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From April 17, 2010 through April 16, 2011 I lived a year of inconvenience. My passion for food drove me to take on a challenge… a culinary experience of a lifetime one might say… to live without the convenience of convenience foods for one entire year. I cooked most all of my meals from scratch, shopping primarily the fresh departments of my co-op, learning new skills and techniques along the way. The challenge for me wasn’t so much the cooking, but the added responsibilities of keeping three meals on our table while at the same time meeting my very full schedule and work obligations.

I’ve enjoyed blogging about my experience and meeting the countless numbers of foodies along the way who where willing to share their success and love for food with me. I’m now living the year after the year and continuing to learn more about myself and what I value most about my time in the kitchen – the love that comes with every bite!

20 responses »

  1. Wow! My hat is off to you as you embark on this amazing journey. I cannot wait to follow you along. As someone who cooks for a house full of various appetites and allergies, I’m excited to see what types of foods you prepare over this next year. As a Milwaukee native, I’ll be cheering you on from the great state of Maine!
    Best,
    Jayne

    Reply
  2. Diane Schieffer

    Hope you get a chance to sleep in your now busier lifestyle!

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  3. This is a journey I will follow. Where is the subscribe button? Wish I lived closer and could check this out. The best to you on this journey!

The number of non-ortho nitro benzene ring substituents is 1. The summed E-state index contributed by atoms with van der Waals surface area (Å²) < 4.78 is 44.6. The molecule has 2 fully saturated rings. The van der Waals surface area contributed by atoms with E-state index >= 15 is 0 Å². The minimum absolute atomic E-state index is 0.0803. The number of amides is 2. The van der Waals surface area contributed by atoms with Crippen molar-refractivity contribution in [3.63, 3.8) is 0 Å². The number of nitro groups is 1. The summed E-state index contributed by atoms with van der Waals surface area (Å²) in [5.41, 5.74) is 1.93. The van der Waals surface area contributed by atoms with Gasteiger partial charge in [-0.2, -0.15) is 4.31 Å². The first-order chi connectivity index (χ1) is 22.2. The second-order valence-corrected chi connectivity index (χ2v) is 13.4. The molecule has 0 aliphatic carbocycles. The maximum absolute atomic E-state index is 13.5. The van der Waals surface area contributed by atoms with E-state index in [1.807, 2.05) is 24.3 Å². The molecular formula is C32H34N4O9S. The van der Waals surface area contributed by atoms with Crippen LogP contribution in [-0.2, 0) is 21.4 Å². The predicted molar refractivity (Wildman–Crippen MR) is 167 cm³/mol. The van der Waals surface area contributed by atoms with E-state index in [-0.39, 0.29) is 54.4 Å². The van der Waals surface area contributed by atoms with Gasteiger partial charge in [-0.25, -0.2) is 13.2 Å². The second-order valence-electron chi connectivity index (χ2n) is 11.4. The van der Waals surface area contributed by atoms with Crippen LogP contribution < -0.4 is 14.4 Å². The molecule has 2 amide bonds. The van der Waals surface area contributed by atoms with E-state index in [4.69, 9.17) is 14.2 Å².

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  4. This certainly is an inspiration many of us may ponder and aspire to, and after I finally get settled into my own place this year, I want to chart it out for myself.

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  5. Katherine Gerhard

    I am a little behind in my reading but cannot wait to catch up with your journey!

    Reply
  6. Wow! My hat is off to you as you embark on this amazing journey. I cannot wait to follow you along. As someone who cooks for a house full of various appetites and allergies, I’m excited to see what types of foods you prepare over this next year. As a Milwaukee native, I’ll be cheering you on from the great state of Maine!Best,Jayne
    +1

    Reply
  7. My son sent me your link.
    I think you are amazing… Hope you had a good Birthday and you had a made from scratch cake!
    Life istself is simple – It’s the humans that make it difficult.

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  8. I love your site! I have definitely subscribed to your feeds.

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  9. As someone who mostly does this, I highly suggest setting yourself up for success and making yourself some home made convenience foods to have on hand. Both frozen (home made) and fresh. It will help out.
    When making meals, we have learned to factor in another portion or two and either freeze as a lunch portion or re-purpose as part of another meal. I always try and have at least a day’s worth ready in case of busy/emergencies. Another thing that is extremely helpful is labeling! What it is and if you can when it was put there. Good luck!

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    • Should have had your advice 34 weeks ago, but learned the hard way. It’s true, in order live a life of eating from scratch you must create your own convenience. Thawing some turkey soup for lunch today right now. That turkey breast gave me make soup, stock, and lunchmeat.